RAID, in the language of international law, an invasion by armed forces, unauthorized and unrecognized by any state, of the territory of a state which is at peace. Piracy is the attack on the high sea of any vessel by an armed vessel, not authorized or recognized by any state, for the purpose of robbery. A raid for the purpose of carrying off movable property and converting it to the use of the captors would still be distinguishable from piracy, because it was committed on territory subject to an exclusive territorial jurisdiction. Where the attack or invasion by an armed ship not authorized or recognized by any state is not for the purpose of capturing property, it is properly speaking a raid and not piracy. An attack though in time of peace, by armed forces authorized or recognized by a regular government, is not a raid but an act of war, there being a government responsible for the act committed. The fact of any act being authorized, not by the supreme government, but by a chartered company, or by its governing officer, makes no difference in international law, the directorate of a chartered company exercising its powers by delegation of the state under which it holds its charter. The acts of its armed forces cannot in reason be distinguished from the acts of the armed forces of the state government. Thus compensation is just as much due for them as for the deliberate acts of the state itself, and any claim of an injured state can only be preferred against the state to which the company belongs. Invasion by the regular forces of a state, or by the regular forces of its delegated authority, being an act of war, the laws of war apply to it, and, on capture, such forces, or any members or part of such forces, are prisoners of war. On the other hand, the state whose subordinate authorities commit acts of war against a friendly state has the option of following them up as a commencement of hostilities, or of giving satisfactory compensation to the invaded state. Where the invasion isnot by forces subject to the orders of a state, the invaded state has the right to apply its own laws for the repression of disturbances in its territory. Thus, in the so-called Jameson Raid, the Transvaal government had no right to treat Dr Jameson, an officer holding his powers under the British government, and his subordinates, as outlaws, and it was probably so advised, and the British government owed proper compensation for an act for the consequences of which, under international law, it was responsible.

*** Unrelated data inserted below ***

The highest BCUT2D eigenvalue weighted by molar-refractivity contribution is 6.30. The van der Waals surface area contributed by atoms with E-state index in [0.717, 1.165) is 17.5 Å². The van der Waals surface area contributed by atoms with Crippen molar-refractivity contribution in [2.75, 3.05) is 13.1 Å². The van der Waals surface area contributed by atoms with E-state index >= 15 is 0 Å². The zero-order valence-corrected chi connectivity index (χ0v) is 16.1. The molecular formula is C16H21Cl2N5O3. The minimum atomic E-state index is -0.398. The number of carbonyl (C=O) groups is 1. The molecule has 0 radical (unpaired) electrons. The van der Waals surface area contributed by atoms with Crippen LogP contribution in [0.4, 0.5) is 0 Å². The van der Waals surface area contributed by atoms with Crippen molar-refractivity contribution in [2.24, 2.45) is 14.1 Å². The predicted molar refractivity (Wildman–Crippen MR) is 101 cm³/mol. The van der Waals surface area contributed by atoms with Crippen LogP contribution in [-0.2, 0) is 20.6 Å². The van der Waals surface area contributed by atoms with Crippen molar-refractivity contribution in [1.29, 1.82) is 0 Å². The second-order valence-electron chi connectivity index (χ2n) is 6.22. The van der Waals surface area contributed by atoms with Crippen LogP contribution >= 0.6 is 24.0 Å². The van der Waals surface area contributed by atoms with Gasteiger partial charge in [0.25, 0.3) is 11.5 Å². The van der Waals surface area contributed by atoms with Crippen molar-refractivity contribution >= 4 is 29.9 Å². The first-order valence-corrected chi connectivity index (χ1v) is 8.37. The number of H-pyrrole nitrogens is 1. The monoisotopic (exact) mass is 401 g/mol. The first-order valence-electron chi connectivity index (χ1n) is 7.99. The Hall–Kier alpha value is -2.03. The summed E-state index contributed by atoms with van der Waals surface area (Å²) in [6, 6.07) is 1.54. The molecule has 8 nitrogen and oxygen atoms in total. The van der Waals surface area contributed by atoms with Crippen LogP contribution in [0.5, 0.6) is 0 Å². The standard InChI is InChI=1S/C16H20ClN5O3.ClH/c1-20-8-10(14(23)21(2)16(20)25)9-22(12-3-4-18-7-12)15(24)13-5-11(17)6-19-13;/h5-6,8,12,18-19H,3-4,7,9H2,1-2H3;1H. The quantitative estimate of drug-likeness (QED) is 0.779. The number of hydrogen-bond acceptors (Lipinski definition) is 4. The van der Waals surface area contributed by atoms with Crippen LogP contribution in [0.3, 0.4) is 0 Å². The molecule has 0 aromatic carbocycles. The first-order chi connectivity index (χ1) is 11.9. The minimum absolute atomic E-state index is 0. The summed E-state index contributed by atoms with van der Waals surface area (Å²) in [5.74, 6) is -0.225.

British domestic law punishes raiding under the Foreign Enlistment Act 1870 (33 & 34 Vict. c. 90). Section 11 of this act provides as follows.—“If any person within the limits of His Majesty’s dominions, and without the licence of His Majesty, prepares or fits out any naval or military expedition to proceed against the dominions of any friendly state, the following consequences shall ensue: (1) Every person engaged in such preparation or fitting out, or assisting therein, or employed in any capacity in such expedition, shall be guilty of an offence against this act, and shall be punishable by fine and imprisonment or either of such punishments, at the discretion of the Court before which the offender is convicted; and imprisonment, if awarded, may be either with or without hard labour. (2) All ships and their equipments, and all arms and munitions of war, used in or forming part of such expedition, shall be forfeited by His Majesty.” Section 12 provides for the punishment of accessories as principal offenders, and section 13 limits the term of imprisonment for any offence under the act to two years. In the Sandoval case (1886), in which Colonel Sandoval, who was not a British subject, bought guns and ammunition and shipped them to Antwerp, where they were put on board a vessel, which afterwards made an attack on Venezuela, it was held that the offence of fitting out and preparing an expedition within British territory against a friendly state, under this section, is sufficiently constituted by the purchase of guns and ammunition in the British Empire, and their shipment for the purpose of being put on board a ship in a foreign port, with knowledge of the purchaser and shipper that they are to be used in a hostile demonstration against such state, though the shipper takes no part in any overt act of war, and the ship is not fully equipped for the expedition within any British port. Under the same section, Dr Jameson, administrator of the British South Africa Company, and his confederates were tried before the Central Criminal Court and sentenced to different terms of imprisonment. The offence committed under a British act is, of course, that of preparing and fitting out an expedition on British territory. Any acts subsequently committed by any British expedition on foreign soil are beyond the operation of domestic legislation, and fall to be dealt with by the domestic legislation of the state within which they occur, or by diplomacy, as the case may be. (T. Ba.)
- The preamble to the Foreign Enlistment Act 1870 stated that its object was “to make provision for the regulation of the conduct of Her Majesty’s subjects during the existence of hostilities between foreign states with which Her Majesty is at peace.” This preamble was repealed by the Statutes Law Revision (No. 2) Act 1893.
- R. v. Sandoval, 1886, 56 Law Times, 526.
- R. v. Jameson, 1896, 2 Q.B., 425.